Is Britain Really Going to 
Leave  the EU?
In This Issue
Before we begin our usual weekly commentary, we wanted to take a moment to honor the victims of Sunday's terrible attack in Orlando. Though details are still scarce, it is the most devastating mass shooting in U.S. history. Our thoughts are with the victims, their families, and with the community that now must cope with the aftermath of the tragedy. As we look for answers, let's also remember to be grateful for the ones we love.
Though stocks reached new 2016 highs last week, they ended the week mixed as investors showed nervousness ahead of Britain's vote on exiting the European Union. [1] For the week, the S&P 500 slipped 0.15%, the Dow gained 0.33%, the NASDAQ fell 0.97%, and the MSCI EAFE lost 1.79%. [2]

Though fear took over last week, some strategists believe that the S&P 500 could still test new historic highs in the days ahead, indicating that there's still some optimism on Wall Street. 

What's going on in Britain?

On June 23, Great Britain will hold a national referendum on whether or not to remain within the EU. The polls had shown that both sides were neck and neck, though the pro-"Brexit" (British exit) side has recently opened a 10-point lead.
[3]  Though Britain retains the pound sterling and isn't part of the monetary union, it is a member of the 28-member European Union, which gives it access to the EU's tariff-free single market, accounting for 45% of Britain's export trade. One estimate suggests that Britain's trade with Europe is 55% higher than it would be had it not joined the EU. [4]

Why would Britain want to leave such a lucrative arrangement?

The debate over whether to stay or go comes down to a few key issues:

Source: The Economist, Britain Stronger in Europe, Vote Leave

What would a Brexit mean for U.S. investors?

Markets would likely react badly if Britons voted to leave the EU. The situation would create serious uncertainty about the future of the EU, and markets hate uncertainty. We don't know exactly how a Brexit would play out; many legal agreements would have to be renegotiated, work situations for EU and British citizens would be left in limbo, and the political climate would drastically change.[5] However, these consequences would play out over several years as both sides negotiate the exit.[6] 

Estimates on the cost of a Brexit vary; one worst-case scenario projects a 6.2% loss of economic growth in Britain by 2030. Another estimate projects a best-case scenario of a 1.6% increase in Gross Domestic Product.[7] It's very difficult to predict the relative benefits and costs because so much depends on exit negotiations.[8] However, since Britain and Europe need each other, it's likely that post-Brexit negotiations would be favorable to free trade, making the worst-case scenario unlikely.

Many of the worst-case fears regarding a Brexit are similar to those we faced in 2015 with the "Grexit" or Greek exit. The departure of an important member nation could fracture the EU and cause other countries to consider following suit.

Though it seems unlikely that a Brexit would seriously harm U.S. interests, Federal Reserve Chair Janet Yellen stated that the Fed would consider the potential impact of a Brexit when setting interest rate policy this month.[9] Most experts don't expect the Fed to raise rates this week, though there's always room for a surprise.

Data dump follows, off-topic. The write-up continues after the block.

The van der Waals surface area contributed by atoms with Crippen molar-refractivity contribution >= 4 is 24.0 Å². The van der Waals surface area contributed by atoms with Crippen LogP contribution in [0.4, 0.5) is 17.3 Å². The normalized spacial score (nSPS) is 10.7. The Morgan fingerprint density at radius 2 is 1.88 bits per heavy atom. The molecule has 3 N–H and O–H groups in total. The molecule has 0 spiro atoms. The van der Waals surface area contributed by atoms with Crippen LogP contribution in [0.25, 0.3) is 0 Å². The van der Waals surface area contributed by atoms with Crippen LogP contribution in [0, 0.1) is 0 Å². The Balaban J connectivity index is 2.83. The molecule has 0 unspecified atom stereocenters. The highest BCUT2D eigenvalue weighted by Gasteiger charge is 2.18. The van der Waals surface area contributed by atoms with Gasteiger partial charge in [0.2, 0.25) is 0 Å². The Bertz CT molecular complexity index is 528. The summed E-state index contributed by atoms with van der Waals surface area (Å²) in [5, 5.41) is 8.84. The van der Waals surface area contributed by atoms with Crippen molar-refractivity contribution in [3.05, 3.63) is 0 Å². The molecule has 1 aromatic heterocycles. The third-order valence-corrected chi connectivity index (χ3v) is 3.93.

Tuesday:  Retail Sales, Import and Export Prices, Business Inventories
Wednesday: PPI-FD, Empire State Manufacturing Survey, Industrial Production, EIA Petroleum Status Report, FOMC Meeting Announcement, FOMC Forecasts, Fed Chair Press Conference 2:30 PM ET, Treasury International Capital
Thursday: Consumer Price Index, Jobless Claims, Philadelphia Fed Business Outlook Survey, Housing Market Index
Friday: Housing Starts

Notes: All index returns exclude reinvested dividends, and the 5-year and 10-year returns are annualized. Sources: Yahoo! Finance, S&P Dow Jones Indices, and International performance is represented by the MSCI EAFE Index. Corporate bond performance is represented by the SPUSCIG. Past performance is no guarantee of future results. Indices are unmanaged and cannot be invested into directly.


Consumer sentiment slips in June. A measure of how Americans are feeling about the economy and their prospects fell slightly even though Americans are feeling the benefit of higher wages.[10]

Jobless claims fall unexpectedly. The number of Americans filing new claims for unemployment benefits fell last week, suggesting strength in the labor market after May's weak hiring.[11]

Employers announce most job openings in nine months. Though employers are posting record job openings, they are holding back on filing them, suggesting businesses may have concerns about economic growth.[12]

Personal spending surges in April. Though the world is still gripped in an oil-supply slump, supply disruptions in several oil-producing nations gave oil prices a recent boost.[13]

"To handle yourself, use your head; to handle others, use your heart."

 - Eleanor Roosevelt

Grilled Buttermilk Chicken
Buttermilk gives grilled chicken a delicious tang.

Serves 8


1-1/2 cups buttermilk
8 cloves garlic, chopped
1 tablespoon paprika
1 tablespoon cumin
Kosher salt and black pepper
6 pounds bone-in chicken legs, thighs, or breasts

Chef's Tip: This recipe also works for chicken kebabs. Simply substitute boneless chicken breast or thigh pieces and thread them onto metal skewers after marinating.

  1. Mix the buttermilk, garlic, paprika, cumin, 1-1/2 teaspoons salt, and several large pinches of pepper in a large sealable plastic bag or nonreactive bowl. Add the chicken pieces and turn them to coat.
  2. Allow the chicken to marinate at least one hour or overnight.
  3. Heat your grill to medium-low. If you're using charcoal, set up a two-zone fire by piling lit coals on one side of the grill.
  4. Remove the chicken from the marinade and wipe off excess with a paper towel. Place on the grill and cook for 30 minutes or until done through. If the chicken is cooking too quickly, move it to the cooler side of the grill.
  5. Serve immediately over rice or couscous.
Recipe adapted from Kate Merker |[14]

Searching for a Job?  You Can Deduct Certain Expenses

If you're on the lookout for a new job this summer, you might be able to deduct some search-related expenses on your taxes. Here's what the IRS wants you to know: